The Centers for Disease Control and Prevention will no longer survey for information on LGBT health in its Behavior Risk Factor Surveillance System (BRFSS) one of the world’s largest health surveys.
The BRFSS operates data collection in all 50 U.S. states, surveying for information on an estimate 400,000 individuals each year and is the largest “continuously conducted health survey system in the world,” according to the CDC claims.
A CDC official confirmed the rollback at the American Association for Public Opinion Research in Denver on Wednesday.
“The BRFSS is one of the few federally-supported data collection activities that make the needs of LGBT people known to governmental agencies responsible for the safety, health and welfare of the public,” said Research Director Kerith J. Conron of UCLA’s The Williams Institute in a statement. “By removing LGBT measures from the BRFSS, the federal government is shirking its responsibility to LGBT Americans.”.
The survey confirmed for the first time “what smaller studies conducted in HIV epicenters had observed,” Conron said.
“The CDC’s announcement appears to be part of an alarming trend within the federal government aimed at limiting our knowledge about LGBT people, despite the fact that these data are vital to policy making and designing evidence-based interventions to improve health and well-being,” said Director of Federal Policy Adam P. Romero in a statement.
The CDC claims the BRFSS is “the nation’s premier system of health-related telephone surveys that collect state data about U.S. residents regarding their health-related risk behaviors, chronic health conditions and use of preventive services,
Four years after the United States pledged to help the world fight infectious-disease epidemics such as Ebola, the Centers for Disease Control and Prevention is dramatically downsizing its epidemic prevention activities in 39 out of 49 countries because money is running out, U.S. government officials said.
The CDC programs, part of a global health security initiative, train front-line workers in outbreak detection and work to strengthen laboratory and emergency response systems in countries where disease risks are greatest. The goal is to stop future outbreaks at their source.
Two weeks ago, the CDC began notifying staffers and officials abroad about its plan to downsize these activities, because officials assume there will be “no new resources,” said a senior government official speaking on the condition of anonymity to discuss budget matters. Notice is being given now to CDC country directors “as the very first phase of a transition,” the official said. There is a need for “forward planning,” the official said, to accommodate longer advance notice for staffers and for leases and property agreements.”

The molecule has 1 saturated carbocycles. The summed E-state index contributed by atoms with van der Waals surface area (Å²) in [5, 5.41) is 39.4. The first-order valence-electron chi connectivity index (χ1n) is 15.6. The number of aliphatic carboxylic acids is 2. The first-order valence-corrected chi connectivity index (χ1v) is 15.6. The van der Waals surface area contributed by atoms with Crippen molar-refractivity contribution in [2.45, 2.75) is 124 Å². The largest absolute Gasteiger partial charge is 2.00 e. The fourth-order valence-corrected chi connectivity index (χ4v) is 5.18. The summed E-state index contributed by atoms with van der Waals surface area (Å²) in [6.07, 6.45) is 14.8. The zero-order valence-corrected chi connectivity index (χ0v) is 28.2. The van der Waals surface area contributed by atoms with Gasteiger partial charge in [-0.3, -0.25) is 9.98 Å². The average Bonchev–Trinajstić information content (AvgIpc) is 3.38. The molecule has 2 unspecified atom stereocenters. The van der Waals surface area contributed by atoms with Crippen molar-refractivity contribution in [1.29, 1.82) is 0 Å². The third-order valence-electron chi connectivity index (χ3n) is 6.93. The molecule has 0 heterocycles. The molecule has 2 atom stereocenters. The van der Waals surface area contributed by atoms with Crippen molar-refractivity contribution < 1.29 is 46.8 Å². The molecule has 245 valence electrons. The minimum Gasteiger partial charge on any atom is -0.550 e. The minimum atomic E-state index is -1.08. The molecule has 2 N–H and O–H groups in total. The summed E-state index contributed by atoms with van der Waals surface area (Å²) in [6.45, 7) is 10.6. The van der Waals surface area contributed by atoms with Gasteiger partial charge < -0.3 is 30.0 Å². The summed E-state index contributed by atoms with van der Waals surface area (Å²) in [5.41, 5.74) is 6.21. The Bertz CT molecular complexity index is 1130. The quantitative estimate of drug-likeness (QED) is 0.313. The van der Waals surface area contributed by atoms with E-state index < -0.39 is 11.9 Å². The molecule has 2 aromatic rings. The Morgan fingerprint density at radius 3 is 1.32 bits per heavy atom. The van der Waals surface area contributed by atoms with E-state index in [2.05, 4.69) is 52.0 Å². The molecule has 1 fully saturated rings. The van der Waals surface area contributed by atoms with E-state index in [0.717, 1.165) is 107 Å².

All our times have come.
Here but now they’re gone
Seasons don’t fear the reaper
Nor do the wind, the sun or the rain, we can be like they are.
Tomorrow Supervisor David Campos announced plans to introduce a measure to allocate funds for navigators to educate patients about PrEP, and provide subsidies to San Franciscans who cannot afford the life saving medication,
Michael Weinstein, president of the AIDS Healthcare Foundation, has set off a firestorm in th HIV and gay community claiming that the drug is a “public health disaster in the making.” despite the fact that Truvada is heartily supported by theCenters for Disease Control and the World Health Organization.
“If there’s one thing that every AIDS activist knows it’s that Michael Weinstein is not an AIDS activist. Yes, he’s the CEO of the ‘largest AIDS organization in the country’—based on revenue—but from the get-go, his tactic for building this empire has been taking contrarian positions that assure his placement in almost any article that appears about the latest HIV/AIDS debate.”